On the other hand, the dinner table, and the potential for the family meal to bring about unity, cohesiveness, and growth would be seen as a positive space (all would contribute greatly to advancing the mission). Again, let’s remember the mission. Management would need to commit to creating a bright and cheerful space for family meals. It would further invest in designating a fixed time of the day, or at least a fixed time each week, for family meals to take place. Significant effort and resources would be involved in preparing the family meal and the conditions for the family to eat together. Everyone in the team would be aware of the family meal’s connection with the mission and would be asked to commit to investing in it.

But so far, we have only spoken about the team’s environment and how to make it conducive to encouraging all team members to be more engaged and committed to the culture of the organization, along with its mission.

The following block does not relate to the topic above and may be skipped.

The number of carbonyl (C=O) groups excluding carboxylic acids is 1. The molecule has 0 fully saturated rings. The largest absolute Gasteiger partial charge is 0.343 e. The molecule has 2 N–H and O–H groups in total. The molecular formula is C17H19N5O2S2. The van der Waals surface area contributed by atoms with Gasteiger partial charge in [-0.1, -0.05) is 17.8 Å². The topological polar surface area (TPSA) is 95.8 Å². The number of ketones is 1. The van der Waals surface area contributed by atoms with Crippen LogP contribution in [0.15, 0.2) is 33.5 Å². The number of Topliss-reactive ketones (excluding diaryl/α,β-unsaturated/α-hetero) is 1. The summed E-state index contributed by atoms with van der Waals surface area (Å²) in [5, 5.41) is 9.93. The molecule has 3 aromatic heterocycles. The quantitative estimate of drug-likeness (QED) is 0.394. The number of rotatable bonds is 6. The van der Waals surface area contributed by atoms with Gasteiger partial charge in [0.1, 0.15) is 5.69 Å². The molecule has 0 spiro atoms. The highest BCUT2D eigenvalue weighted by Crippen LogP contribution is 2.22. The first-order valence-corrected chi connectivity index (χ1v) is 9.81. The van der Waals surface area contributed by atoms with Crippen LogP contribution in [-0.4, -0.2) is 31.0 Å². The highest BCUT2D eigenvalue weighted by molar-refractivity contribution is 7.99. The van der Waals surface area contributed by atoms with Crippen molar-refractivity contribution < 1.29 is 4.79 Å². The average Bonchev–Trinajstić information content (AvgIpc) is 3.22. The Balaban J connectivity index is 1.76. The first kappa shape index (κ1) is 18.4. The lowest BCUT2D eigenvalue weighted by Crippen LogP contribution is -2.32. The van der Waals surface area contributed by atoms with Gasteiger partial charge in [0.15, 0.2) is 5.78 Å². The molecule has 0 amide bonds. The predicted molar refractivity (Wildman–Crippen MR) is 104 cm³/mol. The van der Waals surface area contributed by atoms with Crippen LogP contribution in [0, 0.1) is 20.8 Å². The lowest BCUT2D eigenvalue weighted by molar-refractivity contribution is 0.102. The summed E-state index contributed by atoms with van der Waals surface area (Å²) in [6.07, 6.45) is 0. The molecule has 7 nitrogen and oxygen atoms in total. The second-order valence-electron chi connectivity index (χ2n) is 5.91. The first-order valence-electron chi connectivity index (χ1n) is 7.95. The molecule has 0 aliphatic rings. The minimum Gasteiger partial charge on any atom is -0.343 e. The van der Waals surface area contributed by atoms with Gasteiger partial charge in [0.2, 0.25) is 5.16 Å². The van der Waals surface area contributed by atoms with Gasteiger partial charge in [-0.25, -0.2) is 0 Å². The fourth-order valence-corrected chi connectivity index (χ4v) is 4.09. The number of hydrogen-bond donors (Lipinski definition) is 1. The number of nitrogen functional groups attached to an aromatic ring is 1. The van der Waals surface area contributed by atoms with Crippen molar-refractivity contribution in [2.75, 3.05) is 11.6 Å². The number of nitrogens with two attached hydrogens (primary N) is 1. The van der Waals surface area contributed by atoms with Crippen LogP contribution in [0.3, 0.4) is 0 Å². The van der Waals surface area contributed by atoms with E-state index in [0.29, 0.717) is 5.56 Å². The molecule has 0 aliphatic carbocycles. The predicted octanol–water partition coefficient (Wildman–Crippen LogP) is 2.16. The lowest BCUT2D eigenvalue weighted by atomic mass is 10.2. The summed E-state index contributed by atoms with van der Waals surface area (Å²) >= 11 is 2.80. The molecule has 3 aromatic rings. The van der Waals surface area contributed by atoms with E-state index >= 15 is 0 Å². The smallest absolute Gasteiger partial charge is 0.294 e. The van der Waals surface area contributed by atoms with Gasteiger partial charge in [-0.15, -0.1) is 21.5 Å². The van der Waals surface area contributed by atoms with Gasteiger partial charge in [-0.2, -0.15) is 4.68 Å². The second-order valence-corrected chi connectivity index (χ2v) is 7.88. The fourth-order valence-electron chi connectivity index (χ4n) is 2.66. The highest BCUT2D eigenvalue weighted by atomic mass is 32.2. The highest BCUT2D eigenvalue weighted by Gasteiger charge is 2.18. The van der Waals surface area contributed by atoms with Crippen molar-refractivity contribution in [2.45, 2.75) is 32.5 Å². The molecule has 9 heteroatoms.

Earlier we said leadership starts at the top. But what does that mean?

In the example of the Pereyra household, in line with the organization’s mission, the head of the household must take the time to dissect the different elements of the organization’s mission and incorporate those elements into the culture he models for the team.

Breaking the mission apart that would mean…

“To lovingly help each other to grow into the best version of him/herself…”

The leader must find ways to show the members of his team, daily, his sincere love and interest in helping them grow into the best version of themselves. For a father, that is to guide the children with their homework, creating an environment conducive for studying and focused work. It could also mean offering words of encouragement and wisdom every time there’s an opportunity. For a mother, it could mean to teach the children to pray, praying with them, and finding ways to bring joy to occasions of prayer, like serving ice cream after the Rosary. For both parents, it could mean to teach and model good manners at the table.

“…for God’s greater glory,”